Foot injuries - Central City PhysiotherapyFoot and the arch of the feet need to have special attention especially for runners. As well as being a common sporting condition, plantar fasciitis is perhaps one of the most debilitating. Plantar fasciitis is a condition that results in pain under the heel and/or into the arch of the foot.

The plantar fascia is a broad, fan shaped structure that acts as a bow string for the bones of the foot, thus maintaining the arch of the foot during weight bearing. It is reinforced by the tendons of muscles tibialis posterior and calf/Achilles . These structures may be subjected to unfamiliar or repeated, abnormal stresses that results in small tears, and ultimately inflammation, scar tissue and pain.

Pain frequently commences for no apparent reason. Initially, there is pain first thing in the morning or after arising from rest. With sport, the pain often subsides once the athlete is warmed up, only to return when cooled down. Eventually, the pain becomes so severe, that weight bearing without limping is impossible.


A thorough assessment and diagnosis by a Physiotherapist is essential to formulate a specialized programme for each individual.


1) Foot Mechanics
    • flat feet (over pronation) may result in repeated over stretching of the plantar fascia, thus increasing stresses on the arch.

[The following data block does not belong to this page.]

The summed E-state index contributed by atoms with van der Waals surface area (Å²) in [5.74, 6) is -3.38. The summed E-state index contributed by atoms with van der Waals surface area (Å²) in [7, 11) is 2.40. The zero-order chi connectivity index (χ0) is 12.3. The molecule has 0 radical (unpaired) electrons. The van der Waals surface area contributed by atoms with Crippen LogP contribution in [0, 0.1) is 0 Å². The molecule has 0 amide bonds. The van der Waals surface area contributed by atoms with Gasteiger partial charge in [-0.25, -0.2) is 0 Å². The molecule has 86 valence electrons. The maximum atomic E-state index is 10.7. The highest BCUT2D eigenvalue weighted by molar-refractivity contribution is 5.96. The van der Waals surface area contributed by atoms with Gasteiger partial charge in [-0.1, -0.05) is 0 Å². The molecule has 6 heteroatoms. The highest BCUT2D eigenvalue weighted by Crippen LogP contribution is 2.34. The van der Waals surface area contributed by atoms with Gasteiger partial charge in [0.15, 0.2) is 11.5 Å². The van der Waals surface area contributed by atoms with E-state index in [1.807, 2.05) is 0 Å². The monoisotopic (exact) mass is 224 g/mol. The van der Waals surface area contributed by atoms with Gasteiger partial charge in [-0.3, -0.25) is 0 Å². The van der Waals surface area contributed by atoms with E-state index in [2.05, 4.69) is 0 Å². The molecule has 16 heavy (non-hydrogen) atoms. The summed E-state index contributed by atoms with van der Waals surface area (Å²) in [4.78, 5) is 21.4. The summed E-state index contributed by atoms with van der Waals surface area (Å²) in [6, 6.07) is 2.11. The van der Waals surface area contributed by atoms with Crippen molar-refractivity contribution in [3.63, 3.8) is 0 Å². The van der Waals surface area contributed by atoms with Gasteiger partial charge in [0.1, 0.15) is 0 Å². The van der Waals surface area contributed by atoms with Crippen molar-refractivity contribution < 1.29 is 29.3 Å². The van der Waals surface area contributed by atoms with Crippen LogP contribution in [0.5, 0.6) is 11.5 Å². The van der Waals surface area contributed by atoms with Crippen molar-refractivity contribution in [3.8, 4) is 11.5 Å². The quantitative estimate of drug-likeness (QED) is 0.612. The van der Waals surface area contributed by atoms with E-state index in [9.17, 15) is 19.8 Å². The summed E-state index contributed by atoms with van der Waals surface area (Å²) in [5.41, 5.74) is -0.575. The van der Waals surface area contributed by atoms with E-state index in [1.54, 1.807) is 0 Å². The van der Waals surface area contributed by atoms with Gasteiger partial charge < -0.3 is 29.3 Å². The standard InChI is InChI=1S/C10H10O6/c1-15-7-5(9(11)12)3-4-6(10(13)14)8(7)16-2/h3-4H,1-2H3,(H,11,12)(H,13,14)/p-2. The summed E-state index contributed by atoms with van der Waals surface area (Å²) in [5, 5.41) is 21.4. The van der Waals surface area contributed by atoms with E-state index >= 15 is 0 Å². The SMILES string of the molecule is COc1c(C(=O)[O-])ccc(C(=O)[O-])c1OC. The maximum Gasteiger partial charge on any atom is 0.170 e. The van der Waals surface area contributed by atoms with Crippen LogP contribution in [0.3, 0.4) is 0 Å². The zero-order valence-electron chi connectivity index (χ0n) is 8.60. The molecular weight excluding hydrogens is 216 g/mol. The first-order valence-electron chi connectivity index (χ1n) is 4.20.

• Inadequate arch or medial support in running shoes, allowing the foot to roll in further, thus increasing stress on the arch.
    • Prolonged standing, walking or running on hard surfaces increases the shock having to be absorbed by the arch of the foot.
    • Heel spurs. This will occasionally be seen on X-ray, but in itself, is not always the source of pain, more over, an incidental finding or the body’s response to the chronic inflammation of the plantar fascia.
2) Training Factors
    • A rapid increase in training distance.
    • Incorporation of hills into training.
    • incorporation of sprint work into training.
    • Frequent running on slopes (road cambers)
3) Tight Calves



    1) Soleus
    • feet pointing forwards
    • back straight
    • lunge forwards with knee bent
    • heel remains on ground
2) Gastrocnemius
    • Same position as soleus but knee is straight